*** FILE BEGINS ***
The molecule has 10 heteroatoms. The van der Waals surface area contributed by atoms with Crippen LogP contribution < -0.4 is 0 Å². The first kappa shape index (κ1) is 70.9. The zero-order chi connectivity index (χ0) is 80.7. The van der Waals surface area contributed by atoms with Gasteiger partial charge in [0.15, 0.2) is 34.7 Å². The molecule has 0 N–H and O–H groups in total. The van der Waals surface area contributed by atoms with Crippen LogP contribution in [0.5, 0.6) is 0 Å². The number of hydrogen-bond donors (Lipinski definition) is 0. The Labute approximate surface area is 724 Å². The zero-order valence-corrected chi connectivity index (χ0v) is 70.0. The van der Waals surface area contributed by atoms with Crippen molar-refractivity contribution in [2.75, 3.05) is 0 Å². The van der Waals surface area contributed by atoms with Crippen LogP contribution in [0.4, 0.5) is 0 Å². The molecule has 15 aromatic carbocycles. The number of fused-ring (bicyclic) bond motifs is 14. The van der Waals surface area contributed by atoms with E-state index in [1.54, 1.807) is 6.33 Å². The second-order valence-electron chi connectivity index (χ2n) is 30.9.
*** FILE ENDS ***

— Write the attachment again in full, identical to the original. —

The molecule has 10 heteroatoms. The van der Waals surface area contributed by atoms with Crippen LogP contribution < -0.4 is 0 Å². The first kappa shape index (κ1) is 70.9. The zero-order chi connectivity index (χ0) is 80.7. The van der Waals surface area contributed by atoms with Gasteiger partial charge in [0.15, 0.2) is 34.7 Å². The molecule has 0 N–H and O–H groups in total. The van der Waals surface area contributed by atoms with Crippen LogP contribution in [0.5, 0.6) is 0 Å². The number of hydrogen-bond donors (Lipinski definition) is 0. The Labute approximate surface area is 724 Å². The zero-order valence-corrected chi connectivity index (χ0v) is 70.0. The van der Waals surface area contributed by atoms with Crippen molar-refractivity contribution in [2.75, 3.05) is 0 Å². The van der Waals surface area contributed by atoms with Crippen LogP contribution in [0.4, 0.5) is 0 Å². The molecule has 15 aromatic carbocycles. The number of fused-ring (bicyclic) bond motifs is 14. The van der Waals surface area contributed by atoms with E-state index in [1.54, 1.807) is 6.33 Å². The second-order valence-electron chi connectivity index (χ2n) is 30.9.